California officials discovered that the Los Angeles public (state) school administrators have been withholding funds from low-income families attending Catholic schools.
In 2019, the Archdiocese of Los Angeles filed a complaint against the LA public school district after finding out that only 17 of their schools were eligible for Title funds.
Title funds help lower-income schools cover their needs and meet academic standards.
Local officials submitted a report on the state of school funding, claiming that the district "has failed to provide equitable services to (archdiocesan) schools." The school also "engaged in a pattern of arbitrary decisions" without speaking with the archdiocese. Doing so was a clear violation of federal and state law.
This funding would have been used to help more than 13,000 students reach the local academic standards by providing tutors, counseling and coaches in essential skills. "Even though they are not public school children, the school districts that they live in are obligated to provide them the resources necessary to supplement their educational programs," Paul Escala told Religion News Service. Escala is the senior director and superintendent of Catholic schools in Los Angeles.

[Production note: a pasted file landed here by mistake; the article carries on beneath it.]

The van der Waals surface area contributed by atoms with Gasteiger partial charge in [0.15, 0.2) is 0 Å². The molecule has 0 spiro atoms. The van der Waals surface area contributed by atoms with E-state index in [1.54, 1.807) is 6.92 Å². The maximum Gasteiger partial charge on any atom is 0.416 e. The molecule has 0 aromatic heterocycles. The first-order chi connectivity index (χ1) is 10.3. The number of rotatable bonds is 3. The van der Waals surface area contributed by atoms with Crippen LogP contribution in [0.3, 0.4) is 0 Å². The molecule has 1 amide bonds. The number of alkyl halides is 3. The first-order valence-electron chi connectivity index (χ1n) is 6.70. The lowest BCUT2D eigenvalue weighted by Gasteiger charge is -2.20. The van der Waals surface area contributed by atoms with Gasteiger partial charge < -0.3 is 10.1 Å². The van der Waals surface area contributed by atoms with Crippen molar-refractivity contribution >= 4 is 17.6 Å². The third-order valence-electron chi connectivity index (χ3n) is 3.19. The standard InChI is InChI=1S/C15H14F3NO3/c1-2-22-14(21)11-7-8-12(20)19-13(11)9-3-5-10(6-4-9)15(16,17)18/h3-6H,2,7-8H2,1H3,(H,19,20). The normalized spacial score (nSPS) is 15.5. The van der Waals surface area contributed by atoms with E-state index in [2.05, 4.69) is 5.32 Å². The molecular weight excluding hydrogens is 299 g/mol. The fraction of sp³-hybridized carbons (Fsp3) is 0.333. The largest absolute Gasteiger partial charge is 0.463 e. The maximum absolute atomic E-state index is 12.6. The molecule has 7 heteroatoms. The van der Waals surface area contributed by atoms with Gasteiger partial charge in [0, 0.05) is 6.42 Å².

The California Department of Education told the district that they have 60 days to "engage in timely and meaningful consultation" with the leadership at the Los Angeles archdiocese and to "recalculate the numbers of students from low-income families." A significant part of this financial gap is attributed to how the district redefined the particular standards that students must match to qualify for funding. The district also excluded schools when they submitted insufficient paperwork.
The school district intends to begin reimbursing Catholic schools for services they had not received in the coming years.